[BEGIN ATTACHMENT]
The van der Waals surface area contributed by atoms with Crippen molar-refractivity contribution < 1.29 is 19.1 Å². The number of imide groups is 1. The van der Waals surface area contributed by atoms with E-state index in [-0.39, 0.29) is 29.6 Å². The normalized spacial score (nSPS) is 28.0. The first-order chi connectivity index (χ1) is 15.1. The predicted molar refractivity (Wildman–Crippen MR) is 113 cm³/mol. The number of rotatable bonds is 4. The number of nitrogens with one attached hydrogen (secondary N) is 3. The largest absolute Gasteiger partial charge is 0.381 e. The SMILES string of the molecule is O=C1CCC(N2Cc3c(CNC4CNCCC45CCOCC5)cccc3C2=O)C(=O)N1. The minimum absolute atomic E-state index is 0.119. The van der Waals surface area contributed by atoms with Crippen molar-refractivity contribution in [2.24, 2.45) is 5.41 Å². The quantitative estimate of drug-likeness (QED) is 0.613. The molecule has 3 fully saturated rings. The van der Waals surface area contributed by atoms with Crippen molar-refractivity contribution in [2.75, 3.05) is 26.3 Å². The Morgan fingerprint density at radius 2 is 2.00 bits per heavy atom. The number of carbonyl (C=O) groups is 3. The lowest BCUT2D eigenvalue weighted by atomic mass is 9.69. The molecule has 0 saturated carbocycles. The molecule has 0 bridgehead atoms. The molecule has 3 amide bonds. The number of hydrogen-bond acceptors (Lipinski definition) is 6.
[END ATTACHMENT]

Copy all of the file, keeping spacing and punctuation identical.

The van der Waals surface area contributed by atoms with Crippen molar-refractivity contribution < 1.29 is 19.1 Å². The number of imide groups is 1. The van der Waals surface area contributed by atoms with E-state index in [-0.39, 0.29) is 29.6 Å². The normalized spacial score (nSPS) is 28.0. The first-order chi connectivity index (χ1) is 15.1. The predicted molar refractivity (Wildman–Crippen MR) is 113 cm³/mol. The number of rotatable bonds is 4. The number of nitrogens with one attached hydrogen (secondary N) is 3. The largest absolute Gasteiger partial charge is 0.381 e. The SMILES string of the molecule is O=C1CCC(N2Cc3c(CNC4CNCCC45CCOCC5)cccc3C2=O)C(=O)N1. The minimum absolute atomic E-state index is 0.119. The van der Waals surface area contributed by atoms with Crippen molar-refractivity contribution in [2.24, 2.45) is 5.41 Å². The quantitative estimate of drug-likeness (QED) is 0.613. The molecule has 3 fully saturated rings. The van der Waals surface area contributed by atoms with Crippen molar-refractivity contribution in [2.75, 3.05) is 26.3 Å². The Morgan fingerprint density at radius 2 is 2.00 bits per heavy atom. The number of carbonyl (C=O) groups is 3. The lowest BCUT2D eigenvalue weighted by atomic mass is 9.69. The molecule has 0 saturated carbocycles. The molecule has 0 bridgehead atoms. The molecule has 3 amide bonds. The number of hydrogen-bond acceptors (Lipinski definition) is 6.